The planets DO NOT orbit the sun, nor do the moons orbit the planets.

The 2 bodies actually orbit the point in space which is the

instantaneous center of mass of the two bodies.

It is prudent to note that the instantaneous center of mass of the two

bodies is constantly changing to do interactions between the 2 bodies

and other solar and extra-solar masses. For instance, while the earth

and the moon interact, the Earth and the sun AND the moon and the sun

interact.

The interesting problem is to describe the movements of 3 bodies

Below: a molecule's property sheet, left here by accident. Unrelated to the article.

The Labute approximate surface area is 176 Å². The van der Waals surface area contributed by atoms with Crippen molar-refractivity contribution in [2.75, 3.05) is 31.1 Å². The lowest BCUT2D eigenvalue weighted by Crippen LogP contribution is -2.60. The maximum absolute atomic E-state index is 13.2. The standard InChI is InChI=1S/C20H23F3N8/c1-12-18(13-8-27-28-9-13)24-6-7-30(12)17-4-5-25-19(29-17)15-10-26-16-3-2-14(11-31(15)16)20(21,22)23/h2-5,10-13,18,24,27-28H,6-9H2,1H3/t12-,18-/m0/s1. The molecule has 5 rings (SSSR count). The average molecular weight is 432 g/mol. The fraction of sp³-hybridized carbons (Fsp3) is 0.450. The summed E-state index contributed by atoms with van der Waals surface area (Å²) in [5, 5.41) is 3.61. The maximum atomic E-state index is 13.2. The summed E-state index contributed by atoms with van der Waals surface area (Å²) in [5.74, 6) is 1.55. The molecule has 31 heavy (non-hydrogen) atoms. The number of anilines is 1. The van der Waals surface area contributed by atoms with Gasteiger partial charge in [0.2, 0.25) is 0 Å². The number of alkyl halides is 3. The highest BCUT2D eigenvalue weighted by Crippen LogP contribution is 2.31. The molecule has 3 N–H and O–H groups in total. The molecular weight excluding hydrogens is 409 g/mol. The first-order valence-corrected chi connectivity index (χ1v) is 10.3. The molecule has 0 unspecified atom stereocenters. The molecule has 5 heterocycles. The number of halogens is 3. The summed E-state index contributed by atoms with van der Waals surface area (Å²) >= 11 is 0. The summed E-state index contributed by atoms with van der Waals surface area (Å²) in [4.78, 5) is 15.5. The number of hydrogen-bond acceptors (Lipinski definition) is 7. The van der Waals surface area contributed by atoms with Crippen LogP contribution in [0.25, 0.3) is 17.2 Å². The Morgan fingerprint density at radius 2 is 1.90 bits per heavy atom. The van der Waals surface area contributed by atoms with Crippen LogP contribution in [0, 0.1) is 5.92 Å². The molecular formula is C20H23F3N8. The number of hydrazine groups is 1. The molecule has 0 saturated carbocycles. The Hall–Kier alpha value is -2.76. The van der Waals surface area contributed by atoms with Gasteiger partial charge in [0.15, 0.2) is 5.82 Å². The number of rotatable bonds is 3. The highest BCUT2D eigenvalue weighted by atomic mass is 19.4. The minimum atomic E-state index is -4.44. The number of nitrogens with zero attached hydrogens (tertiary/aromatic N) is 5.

(instead of just 2 ) in terms of calculus. It is claimed to be

currently impossible, but is an interesting problem none the less. The

best anyone has been able to achieve is a time-stop system where you

calculate the effect of all bodies on every other body, go forward x

time units and do this again. Not a very precise method when you

extend over a significantly large number of iterations.

Thanks, Red, for that little tidbit.

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